And then.... There is a radiator additive called Water Wetter. It makes water "more wet". That is, it increases water's ability to transfer heat. I'm pretty sure it works, because some forms of auto racing require it, to minimize trouble with overheating cars on the track. So add that to your arsenal.

And now we are at the question: Should you have anti-freeze in the water? Manufacturers tend to say that a 50/50 mixture will cool best, but hot-rodders tend to scoff at that, preferring plain water plus Water Wetter. Opinions? Facts?

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Re: The Car Thread

Post by Captain Goddammit » Fri May 01, 2015 5:49 pm

Water has a higher specific gravity and is a superior coolant, as far as I know, but the antifreeze adds other good properties and if your cooling system is up to the task, I don't see why not to use it. But I live in a place that sees freezing weather in winter.
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Re: The Car Thread

Post by ygmir » Fri May 01, 2015 7:45 pm

water is the best coolant. but coolant only. Antifreeze, is also anti boil, and a big deal about over heating is boiling, because at that point, there is vapor, not liquid, against metal parts on a microscopic level, allowing tempts to soar. So, you sacrifice some cooling capacity for higher temps allowable. It's also why pressure caps exist. Pressure raised boiling point.

IIRC
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Re: The Car Thread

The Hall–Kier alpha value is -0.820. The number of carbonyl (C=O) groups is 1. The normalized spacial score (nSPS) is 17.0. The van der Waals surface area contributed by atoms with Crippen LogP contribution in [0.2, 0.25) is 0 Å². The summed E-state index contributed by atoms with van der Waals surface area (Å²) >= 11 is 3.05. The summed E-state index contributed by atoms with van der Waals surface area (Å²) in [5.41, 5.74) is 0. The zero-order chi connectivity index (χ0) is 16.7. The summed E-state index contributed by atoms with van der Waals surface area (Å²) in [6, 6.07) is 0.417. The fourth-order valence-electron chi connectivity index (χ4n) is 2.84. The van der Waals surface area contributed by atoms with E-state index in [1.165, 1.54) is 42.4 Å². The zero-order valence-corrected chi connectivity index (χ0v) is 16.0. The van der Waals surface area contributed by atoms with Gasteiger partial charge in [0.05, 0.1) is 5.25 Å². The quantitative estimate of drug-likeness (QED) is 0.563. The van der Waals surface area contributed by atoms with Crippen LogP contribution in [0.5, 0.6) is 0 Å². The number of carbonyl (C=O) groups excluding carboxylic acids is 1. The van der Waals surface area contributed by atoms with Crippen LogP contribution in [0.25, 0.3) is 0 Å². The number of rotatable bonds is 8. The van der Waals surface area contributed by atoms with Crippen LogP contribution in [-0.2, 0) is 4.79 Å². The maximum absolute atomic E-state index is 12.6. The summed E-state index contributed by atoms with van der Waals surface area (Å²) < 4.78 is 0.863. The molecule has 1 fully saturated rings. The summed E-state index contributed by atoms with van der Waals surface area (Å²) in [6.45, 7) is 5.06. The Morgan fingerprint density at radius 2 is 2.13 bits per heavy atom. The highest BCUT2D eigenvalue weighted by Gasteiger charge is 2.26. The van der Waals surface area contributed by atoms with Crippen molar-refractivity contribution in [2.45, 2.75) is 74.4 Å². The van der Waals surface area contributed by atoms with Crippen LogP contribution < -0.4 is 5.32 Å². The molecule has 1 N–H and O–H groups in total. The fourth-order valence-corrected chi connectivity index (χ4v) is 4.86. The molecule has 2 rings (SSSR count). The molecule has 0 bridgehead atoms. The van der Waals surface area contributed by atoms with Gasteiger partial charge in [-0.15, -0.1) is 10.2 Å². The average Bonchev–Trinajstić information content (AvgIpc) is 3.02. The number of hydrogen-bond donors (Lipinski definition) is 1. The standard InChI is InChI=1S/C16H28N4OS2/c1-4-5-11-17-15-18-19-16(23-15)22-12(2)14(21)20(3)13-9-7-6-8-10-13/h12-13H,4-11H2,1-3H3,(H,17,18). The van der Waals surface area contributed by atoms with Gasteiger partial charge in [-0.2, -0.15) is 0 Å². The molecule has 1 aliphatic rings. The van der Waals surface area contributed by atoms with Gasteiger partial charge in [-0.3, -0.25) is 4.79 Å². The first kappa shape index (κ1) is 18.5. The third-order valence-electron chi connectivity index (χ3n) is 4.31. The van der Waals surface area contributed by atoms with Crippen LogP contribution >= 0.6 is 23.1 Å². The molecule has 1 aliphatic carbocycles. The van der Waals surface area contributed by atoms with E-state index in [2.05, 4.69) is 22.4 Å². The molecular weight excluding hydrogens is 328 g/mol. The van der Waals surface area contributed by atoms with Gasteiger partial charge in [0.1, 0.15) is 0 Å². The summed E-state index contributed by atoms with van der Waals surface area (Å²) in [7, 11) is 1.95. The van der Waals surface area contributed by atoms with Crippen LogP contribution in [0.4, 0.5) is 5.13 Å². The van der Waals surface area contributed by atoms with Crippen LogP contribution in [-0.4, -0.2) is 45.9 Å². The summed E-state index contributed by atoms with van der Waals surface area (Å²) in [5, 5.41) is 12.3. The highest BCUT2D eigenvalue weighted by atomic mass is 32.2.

Post by ranger magnum » Fri May 01, 2015 10:58 pm

The best coolant is water. But it boils at 212°. Every pound of pressure raises the boiling point about 3°
Coolant also raises ths boiling point, but also decreases the waters efficiency.
In areas that don't see sustained freezing temps (like the coastal areas of socal) a 10 percent ratio of coolant to water is more than enough.

As a former professional motorcycle racer, and in later years racecar driver (2x spec miata champion) it was my opinion that water wetter had no added cooling effect on my machines. There are a number of forums that discuss this in great detail, so I won't bother with the minutia here, but if you want some neat info google it. It's basically silicone (polysiloxane polymer), and after repeated heat cycles starts to coat the inside of the radiator with a brown coating.
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Re: The Car Thread

Post by Elliot » Tue May 05, 2015 6:25 pm

Next question.
My 1998 Dodge Dakota with the 318/5.2 V8 has been slowly but surely developing a hot start -- heat soak -- deficiency. It behaves much like the notorious Chevy starter -- stop in at the Post Office for five minutes, and it goes "uuugh..." and rotation more or less stops. So far, it has always "recovered" and started the engine a split second later, but this is not a lasting proposition. When not in a heat soak situation, it starts close to normally.